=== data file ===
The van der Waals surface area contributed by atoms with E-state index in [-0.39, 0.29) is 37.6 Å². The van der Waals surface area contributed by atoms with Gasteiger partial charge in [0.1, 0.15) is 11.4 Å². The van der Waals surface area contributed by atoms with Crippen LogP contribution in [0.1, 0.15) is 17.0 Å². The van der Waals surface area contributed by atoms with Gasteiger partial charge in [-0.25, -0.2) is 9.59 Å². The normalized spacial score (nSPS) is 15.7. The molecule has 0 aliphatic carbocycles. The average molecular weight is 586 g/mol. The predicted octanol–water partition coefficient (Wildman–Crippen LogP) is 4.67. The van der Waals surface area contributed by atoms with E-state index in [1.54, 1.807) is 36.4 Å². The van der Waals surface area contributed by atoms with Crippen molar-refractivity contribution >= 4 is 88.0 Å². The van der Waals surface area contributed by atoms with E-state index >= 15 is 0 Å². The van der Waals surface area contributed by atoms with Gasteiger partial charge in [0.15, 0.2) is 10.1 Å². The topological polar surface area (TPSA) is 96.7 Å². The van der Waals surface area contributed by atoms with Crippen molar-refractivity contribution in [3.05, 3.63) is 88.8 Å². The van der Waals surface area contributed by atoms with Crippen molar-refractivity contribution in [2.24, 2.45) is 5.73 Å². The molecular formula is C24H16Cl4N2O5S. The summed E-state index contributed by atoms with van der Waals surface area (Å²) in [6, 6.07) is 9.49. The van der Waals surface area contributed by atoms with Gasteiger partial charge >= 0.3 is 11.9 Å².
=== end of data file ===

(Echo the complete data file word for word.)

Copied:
The van der Waals surface area contributed by atoms with E-state index in [-0.39, 0.29) is 37.6 Å². The van der Waals surface area contributed by atoms with Gasteiger partial charge in [0.1, 0.15) is 11.4 Å². The van der Waals surface area contributed by atoms with Crippen LogP contribution in [0.1, 0.15) is 17.0 Å². The van der Waals surface area contributed by atoms with Gasteiger partial charge in [-0.25, -0.2) is 9.59 Å². The normalized spacial score (nSPS) is 15.7. The molecule has 0 aliphatic carbocycles. The average molecular weight is 586 g/mol. The predicted octanol–water partition coefficient (Wildman–Crippen LogP) is 4.67. The van der Waals surface area contributed by atoms with E-state index in [1.54, 1.807) is 36.4 Å². The van der Waals surface area contributed by atoms with Crippen molar-refractivity contribution >= 4 is 88.0 Å². The van der Waals surface area contributed by atoms with E-state index >= 15 is 0 Å². The van der Waals surface area contributed by atoms with Gasteiger partial charge in [0.15, 0.2) is 10.1 Å². The topological polar surface area (TPSA) is 96.7 Å². The van der Waals surface area contributed by atoms with Crippen molar-refractivity contribution in [3.05, 3.63) is 88.8 Å². The van der Waals surface area contributed by atoms with Crippen molar-refractivity contribution in [2.24, 2.45) is 5.73 Å². The molecular formula is C24H16Cl4N2O5S. The summed E-state index contributed by atoms with van der Waals surface area (Å²) in [6, 6.07) is 9.49. The van der Waals surface area contributed by atoms with Gasteiger partial charge >= 0.3 is 11.9 Å².